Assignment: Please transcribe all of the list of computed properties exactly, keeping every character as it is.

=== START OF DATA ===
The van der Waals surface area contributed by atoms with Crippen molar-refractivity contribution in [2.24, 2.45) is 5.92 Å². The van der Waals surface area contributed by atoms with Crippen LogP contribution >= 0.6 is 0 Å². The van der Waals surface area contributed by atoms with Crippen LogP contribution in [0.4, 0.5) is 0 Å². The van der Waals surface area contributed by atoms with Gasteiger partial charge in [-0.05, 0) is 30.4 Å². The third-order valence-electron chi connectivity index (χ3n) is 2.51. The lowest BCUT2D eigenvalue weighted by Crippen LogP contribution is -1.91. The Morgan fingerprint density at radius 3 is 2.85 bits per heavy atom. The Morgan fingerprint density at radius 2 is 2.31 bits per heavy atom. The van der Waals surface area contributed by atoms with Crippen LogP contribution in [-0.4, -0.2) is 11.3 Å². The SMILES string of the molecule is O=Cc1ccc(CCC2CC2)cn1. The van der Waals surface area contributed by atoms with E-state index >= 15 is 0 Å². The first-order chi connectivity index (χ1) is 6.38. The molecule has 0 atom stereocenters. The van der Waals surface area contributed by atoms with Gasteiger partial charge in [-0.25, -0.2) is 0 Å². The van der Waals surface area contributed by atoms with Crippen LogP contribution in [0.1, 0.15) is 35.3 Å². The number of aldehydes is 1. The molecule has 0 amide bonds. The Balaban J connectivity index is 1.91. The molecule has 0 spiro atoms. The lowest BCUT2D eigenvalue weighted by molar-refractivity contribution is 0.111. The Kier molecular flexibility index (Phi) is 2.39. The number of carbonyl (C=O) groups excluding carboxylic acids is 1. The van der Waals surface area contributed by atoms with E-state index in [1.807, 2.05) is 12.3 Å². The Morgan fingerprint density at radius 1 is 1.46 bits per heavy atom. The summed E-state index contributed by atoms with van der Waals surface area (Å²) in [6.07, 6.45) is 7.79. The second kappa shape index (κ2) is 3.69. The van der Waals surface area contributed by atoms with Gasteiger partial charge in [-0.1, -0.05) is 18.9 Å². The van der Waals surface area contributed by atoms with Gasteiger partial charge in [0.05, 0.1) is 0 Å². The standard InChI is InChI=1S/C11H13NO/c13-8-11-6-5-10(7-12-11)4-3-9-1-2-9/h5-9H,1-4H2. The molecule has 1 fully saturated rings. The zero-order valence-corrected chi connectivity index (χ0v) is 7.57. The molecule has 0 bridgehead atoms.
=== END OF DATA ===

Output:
The van der Waals surface area contributed by atoms with Crippen molar-refractivity contribution in [2.24, 2.45) is 5.92 Å². The van der Waals surface area contributed by atoms with Crippen LogP contribution >= 0.6 is 0 Å². The van der Waals surface area contributed by atoms with Crippen LogP contribution in [0.4, 0.5) is 0 Å². The van der Waals surface area contributed by atoms with Gasteiger partial charge in [-0.05, 0) is 30.4 Å². The third-order valence-electron chi connectivity index (χ3n) is 2.51. The lowest BCUT2D eigenvalue weighted by Crippen LogP contribution is -1.91. The Morgan fingerprint density at radius 3 is 2.85 bits per heavy atom. The Morgan fingerprint density at radius 2 is 2.31 bits per heavy atom. The van der Waals surface area contributed by atoms with Crippen LogP contribution in [-0.4, -0.2) is 11.3 Å². The SMILES string of the molecule is O=Cc1ccc(CCC2CC2)cn1. The van der Waals surface area contributed by atoms with E-state index >= 15 is 0 Å². The first-order chi connectivity index (χ1) is 6.38. The molecule has 0 atom stereocenters. The van der Waals surface area contributed by atoms with Gasteiger partial charge in [-0.25, -0.2) is 0 Å². The van der Waals surface area contributed by atoms with Crippen LogP contribution in [0.1, 0.15) is 35.3 Å². The number of aldehydes is 1. The molecule has 0 amide bonds. The Balaban J connectivity index is 1.91. The molecule has 0 spiro atoms. The lowest BCUT2D eigenvalue weighted by molar-refractivity contribution is 0.111. The Kier molecular flexibility index (Phi) is 2.39. The number of carbonyl (C=O) groups excluding carboxylic acids is 1. The van der Waals surface area contributed by atoms with E-state index in [1.807, 2.05) is 12.3 Å². The Morgan fingerprint density at radius 1 is 1.46 bits per heavy atom. The summed E-state index contributed by atoms with van der Waals surface area (Å²) in [6.07, 6.45) is 7.79. The second kappa shape index (κ2) is 3.69. The van der Waals surface area contributed by atoms with Gasteiger partial charge in [-0.1, -0.05) is 18.9 Å². The van der Waals surface area contributed by atoms with Gasteiger partial charge in [0.05, 0.1) is 0 Å². The standard InChI is InChI=1S/C11H13NO/c13-8-11-6-5-10(7-12-11)4-3-9-1-2-9/h5-9H,1-4H2. The molecule has 1 fully saturated rings. The zero-order valence-corrected chi connectivity index (χ0v) is 7.57. The molecule has 0 bridgehead atoms.